“The government officials are following the model of Narendra Modi who has not held a single press conference during his seven-year-long tenure as prime minister of India,” Geelani alleged. “This one-sided model is followed by the officials here to deliberately tarnish the image of the press by blaming journalists for not balancing their stories with the official version. First, the officials avoid the media and then they blame the journalists for not carrying the official version.”

In May 2019, Modi appeared at his first press briefing. At the event, he spoke to the assembled journalists about the election campaign and his party’s prospects in the 2019 Lok Sabha polls but did not answer any questions. Home minister Amit Shah answered the questions asked by journalists.

PM Narendra Modi and Amit Shah at a press conference. Credit: Twitter/BJP4India

Unbalanced reportage

“Journalists who manage to get official voices in their stories are lucky,” said 43-year-old Basharat Masood who works as a special correspondent of the Indian Express in Kashmir. “I am able to get an official on record only once out of 10 occasions. Those who do talk insist that they cannot be quoted. In my 17-year-long reporting career from Kashmir this is the first time I have seen officials from the administration and police hesitate to speak to the media. Even the government’s official spokesperson refuses to answer phone calls from journalists, which is bizarre.”

Many government and police officials who do agree to speak to the media refuse to take questions over the phone. Instead they insist on the reporters meeting them in their offices.

“Forget a quote on national security, even for a simple public grievance story or allegation, the officials ask reporters to travel kilometres to get to their offices. This is time-consuming and another way for them to avoid the media,” say a number of journalists in the region.

The reporters add: “Some officials do not even give appointments to reporters. Others seek formal applications from the reporters’ respective newspapers before giving appointments.”

Unable to carry an official version of events in his story last April, Peerzada Ashiq, a correspondent with The Hindu, had an open FIR (81/2020) registered against his story by the J&K police and was summoned to Anantnag police station for questioning.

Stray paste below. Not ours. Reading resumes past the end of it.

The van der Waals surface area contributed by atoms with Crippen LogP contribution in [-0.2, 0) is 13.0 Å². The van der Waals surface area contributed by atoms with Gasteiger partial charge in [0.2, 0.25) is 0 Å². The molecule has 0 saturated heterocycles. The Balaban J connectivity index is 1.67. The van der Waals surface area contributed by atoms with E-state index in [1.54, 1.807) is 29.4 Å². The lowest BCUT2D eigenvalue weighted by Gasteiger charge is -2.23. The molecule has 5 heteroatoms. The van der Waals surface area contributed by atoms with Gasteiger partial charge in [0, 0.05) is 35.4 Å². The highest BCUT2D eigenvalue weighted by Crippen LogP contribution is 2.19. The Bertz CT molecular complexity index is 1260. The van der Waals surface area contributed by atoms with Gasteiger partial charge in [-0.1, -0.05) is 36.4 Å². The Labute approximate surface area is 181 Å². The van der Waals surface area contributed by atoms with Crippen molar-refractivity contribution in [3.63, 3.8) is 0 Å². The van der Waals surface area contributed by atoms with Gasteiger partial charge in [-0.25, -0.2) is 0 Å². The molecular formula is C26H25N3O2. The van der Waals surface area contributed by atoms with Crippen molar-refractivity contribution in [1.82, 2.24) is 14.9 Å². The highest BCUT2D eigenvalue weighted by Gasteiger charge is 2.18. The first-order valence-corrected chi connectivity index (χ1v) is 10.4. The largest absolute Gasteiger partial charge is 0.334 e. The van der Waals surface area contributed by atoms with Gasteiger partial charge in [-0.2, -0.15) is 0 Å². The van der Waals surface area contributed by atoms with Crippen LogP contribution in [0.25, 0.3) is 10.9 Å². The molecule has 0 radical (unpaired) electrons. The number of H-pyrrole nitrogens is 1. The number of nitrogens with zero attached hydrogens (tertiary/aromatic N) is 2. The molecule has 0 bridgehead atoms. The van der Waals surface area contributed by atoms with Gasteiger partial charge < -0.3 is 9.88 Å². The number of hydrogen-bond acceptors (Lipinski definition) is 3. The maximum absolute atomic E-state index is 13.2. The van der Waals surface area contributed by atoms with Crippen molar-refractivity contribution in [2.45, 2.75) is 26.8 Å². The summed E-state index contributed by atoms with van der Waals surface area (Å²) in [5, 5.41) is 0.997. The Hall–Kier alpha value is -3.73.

In the open FIR, the police claimed that Ashiq’s story was “factually incorrect”.

In his story headlined ‘Kin allowed to exhume bodies of militants in Baramulla’ published on April 19 last year, Ashiq had quoted a relative of one of two militants who were killed by security forces at Dairoo-Keegam in south Kashmir’s Shopian. This relative had said that the Jammu & Kashmir administration on April 18 had allowed the militants’ families to exhume the bodies.

The police, however, claimed that the “details quoted in the news item were factually incorrect and could cause fear or alarm in the minds of the public”. “The news was published without seeking confirmation from the district authorities,” the police press release said.

Registering an FIR against a journalist for not getting the official version of a story although he had made attempts to get it is being seen as part of an ugly pattern of the intimidation of journalists in Kashmir.

However, Ashiq told The Wire that despite the open FIR against his story last year, he has had very little trouble getting comments from officials.

“I have been covering Kashmir for the past 20 years and almost every official in the administration and police has been speaking to me for my stories quite regularly,” said Ashiq. “I either call these officials directly or leave them a message to call me back. Most of the officials posted here have known me since they were junior level officers. This could be why I get more official voices in my stories than other journalists.”

According to Ashiq, getting an official comment is only difficult when he has to contact an official newly posted in J&K.

Choking information 

This year, the J&K police issued formal orders to further cut off official information from the public.